The John McNeil / Bill McHenry Quartet at the Village Vanguard

Budd Kopman By

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The John McNeil / Bill McHenry Quartet at The Village Vanguard
The Village Vanguard
New York City
August 22, 2007

Trumpeter John McNeil, whose release East Coast Cool was on many "Best of—" lists for 2006, has created a band that fulfills his personal musical vision. This quartet, with tenor saxophonist Bill McHenry, bassist Joe Martin and drummer Jochen Ruekert, plays regularly on Sundays at the Biscuit BBQ restaurant in Park Slope, Brooklyn, and thus is a finely honed unit.

The Vanguard is a small club, and to hear jazz in a purely acoustic setting was in itself a wonderful experience. To fill the club on a Wednesday in August is saying something about McNeil, and the intimacy between the performers and the audience was apparent. In fact, McNeil played to this connection with his banter that showed his rather unique sense of humor and viewpoint on life.

McNeil combines modern harmonic and phrasing sensibilities with lesser known tunes by either obscure or famous songwriters from the forties and fifties. Hearing this mixture live is just as subtly shocking and subversive an experience as listening to the music on East Coast Cool. The familiar Golden Age of hard and cool bop, or the East/West Coast sound that for many is what defines jazz, was deconstructed and then put back together into an attractive, humorous and just plain cool package.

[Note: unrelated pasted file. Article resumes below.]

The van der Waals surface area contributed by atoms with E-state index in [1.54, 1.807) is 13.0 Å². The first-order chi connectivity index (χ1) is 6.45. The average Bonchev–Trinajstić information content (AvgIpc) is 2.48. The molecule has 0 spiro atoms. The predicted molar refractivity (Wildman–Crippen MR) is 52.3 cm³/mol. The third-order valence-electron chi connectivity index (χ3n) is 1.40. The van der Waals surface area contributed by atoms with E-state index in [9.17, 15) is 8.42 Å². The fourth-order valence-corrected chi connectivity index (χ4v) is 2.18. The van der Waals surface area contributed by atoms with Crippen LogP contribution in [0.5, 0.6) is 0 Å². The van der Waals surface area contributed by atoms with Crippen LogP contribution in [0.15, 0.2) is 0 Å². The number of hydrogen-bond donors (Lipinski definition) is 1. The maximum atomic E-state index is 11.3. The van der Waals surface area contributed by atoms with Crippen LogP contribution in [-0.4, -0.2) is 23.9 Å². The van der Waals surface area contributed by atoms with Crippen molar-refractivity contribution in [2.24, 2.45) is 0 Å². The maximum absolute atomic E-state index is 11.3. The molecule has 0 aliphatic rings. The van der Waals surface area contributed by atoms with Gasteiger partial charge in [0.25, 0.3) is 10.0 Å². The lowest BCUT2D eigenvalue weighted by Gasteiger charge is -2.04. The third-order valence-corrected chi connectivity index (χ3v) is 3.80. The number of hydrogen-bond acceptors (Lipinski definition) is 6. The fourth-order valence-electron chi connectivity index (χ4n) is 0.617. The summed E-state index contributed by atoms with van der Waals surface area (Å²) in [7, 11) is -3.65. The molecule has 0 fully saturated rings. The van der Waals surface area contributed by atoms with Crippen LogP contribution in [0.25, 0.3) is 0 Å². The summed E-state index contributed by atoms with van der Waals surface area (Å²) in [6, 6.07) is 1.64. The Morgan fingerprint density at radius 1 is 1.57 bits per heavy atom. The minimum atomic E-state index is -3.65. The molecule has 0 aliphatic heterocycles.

Although the quartet separates naturally into front and back lines, and the structure of most tunes follows the established pattern—declamation, front-line solos (sometimes bass and/or drums), trading fours and then recap—the music sounded like anything but an historic recreation. A good measure of the credit for the music's freshness must go to Martin and Reukert. While the music did swing, Reukert did much more than timekeeping and Martin supplied more than harmonic walking bass lines. They seemed to play melodies and worked together to fill in the parts not covered by the two frontline players. Moreover, the rhythm was supple and alive, carrying the music along.

Having such a fine rhythm section allowed McNeil and McHenry, who are true musical equals, to leave lots of space and to play elliptical lines full of rhythmic inference. When advanced harmonies were added to the spare melodic textures, the music entered that wonderful zone, for musician and listener alike, of seeming timeless. The music filled the room, and McNeil, McHenry and we the audience became part of the music.

Playing unknown tunes separates the music from the past: the selections could just as well have been current compositions. This was as true of "Soft Shoe" by Gerry Mulligan as it was of Dizzy Gillespie's "Caprice." As if to make it crystal clear that familiar chestnuts could sound equally current and fresh, the band played "Moonlight In Vermont." While the harmonies used in the solos were still "out there," the distinctive intervals that make the tune so recognizable jumped out and added flashes of color to the solos. Yet, despite the fact that this tune is so well known, the band's treatment abstracted it into pure jazz.

McNeil and McHenry love to quip and joke, but it was also evident that they're dead serious about making music that lives and breathes.

Visit John McNeil on the web.


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